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How to Prepare for Reopening Schools

Summer has barely started and we are already thinking about schools reopening in September. There are many unanswered questions about whether kids and staff can safely return to in-person schools for the year. Parents are already in a panic at the thought of school-from-home continuing into next year. There are many things that can be done to improve the education for children in the coming year, but we need to get started right away.


States and local school districts are struggling with balancing the need to provide kids with a robust education that takes place outside of the home while also making sure that schools are safe for everyone. Many child psychologists, myself included, are concerned about the impact on social, emotional, and academic skills if kids cannot return to schools. And I agree with others, children of color or those from low income communities are most at risk if we cannot return to in-person education.However, as critical as these things are, we cannot put children, teachers, and their families in harm’s way or re-open schools and offices too quickly and thus increase the number of infected people in our communities. That path will only lead to further lockdowns and that is not good for anyone.


So, are we stuck?


No, we are not stuck, but we do need to plan. Most people, parents and teachers alike, feel that remote learning was subpar this past spring for kids in grades K-12. And parents were completely overwhelmed with school and work happening from home at the same time. However, this pandemic caught everyone by surprise in February and March, and schools needed to create online education without any preparation.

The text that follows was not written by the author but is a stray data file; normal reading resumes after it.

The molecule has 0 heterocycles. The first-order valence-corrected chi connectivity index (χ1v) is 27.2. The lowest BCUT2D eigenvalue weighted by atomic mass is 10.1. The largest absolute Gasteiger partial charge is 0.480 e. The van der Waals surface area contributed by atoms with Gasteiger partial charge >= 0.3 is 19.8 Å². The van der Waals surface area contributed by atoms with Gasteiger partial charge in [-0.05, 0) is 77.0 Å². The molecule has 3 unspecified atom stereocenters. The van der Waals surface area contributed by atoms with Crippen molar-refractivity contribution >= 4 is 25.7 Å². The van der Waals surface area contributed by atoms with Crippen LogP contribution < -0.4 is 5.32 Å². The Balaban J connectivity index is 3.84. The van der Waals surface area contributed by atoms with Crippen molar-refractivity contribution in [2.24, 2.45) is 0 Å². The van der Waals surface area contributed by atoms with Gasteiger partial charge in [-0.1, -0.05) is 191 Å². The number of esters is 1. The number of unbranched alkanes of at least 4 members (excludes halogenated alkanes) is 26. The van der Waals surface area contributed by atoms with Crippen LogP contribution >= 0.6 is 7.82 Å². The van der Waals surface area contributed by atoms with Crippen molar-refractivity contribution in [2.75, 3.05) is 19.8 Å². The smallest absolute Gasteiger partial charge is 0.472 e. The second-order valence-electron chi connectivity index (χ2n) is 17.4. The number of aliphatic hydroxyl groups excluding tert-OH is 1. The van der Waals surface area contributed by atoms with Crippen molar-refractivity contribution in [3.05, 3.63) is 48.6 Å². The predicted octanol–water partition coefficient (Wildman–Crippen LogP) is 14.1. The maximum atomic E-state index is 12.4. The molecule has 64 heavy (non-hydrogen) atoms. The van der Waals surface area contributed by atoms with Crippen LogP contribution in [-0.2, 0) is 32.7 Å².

But now we are forewarned. We know to expect that at least part of the year will involve remote learning for most children. Some schools will opt for hybrid models at the start of the year while other schools will try to begin with in-person classes. But one way or another, until there is widespread use of vaccines, schools are at risk for short or long term closures in the coming year. Everyone needs to get ready because we do not want a repeat of the challenges in education that we have just experienced.


We need to prepare starting now. It will be important for systems to be flexible and creative. Schools will also need to engage with parents at a much higher level and include them in the decision-making process. Schools need to be able to quickly shift from one model to another (in-person to remote to hybrid etc) as infection rates change within a community. Here are some essential components to keep in mind as we prepare for school in the Fall:


  • Start training teachers in remote learning. Districts should provide professional development, mentoring, and resources. Online education is not a new concept, but it is a skill that must be learned and practiced under supervision. Training an army of teachers in each district who will have an expertise in remote teaching is key to any success.

  • “De-densify” should be everyone’s new vocabulary word. In addition to wearing masks, people should not be in close contact with others for extended periods of time. If school buildings cannot provide space where teachers and students can have sufficient space, they should limit the number of people in each area. Overcrowding, even wearing masks, will be risky. Following the CDC guidelines will be essential.

  • Programs, such as summer day camps and out-of-school programs, can convert to become remote learning centers for children when they are not attending in-person classes. Schools that opt for a hybrid schedule can work with area programs to develop places where kids can safely go during the day for social experiences and support for their remote learning classes allowing parents to work and tend to family care.

  • Make sure all students (K-12 in every district across the country) have a usable device for online education. Electronic devices are as necessary as pencils. We cannot educate children without them.

  • WIFI should be considered a necessary utility (like water and electricity). Students and teachers need internet access. Without access, it doesn’t matter how much time a teacher takes to create a cute Google Doc because everyone needs to be able to see it.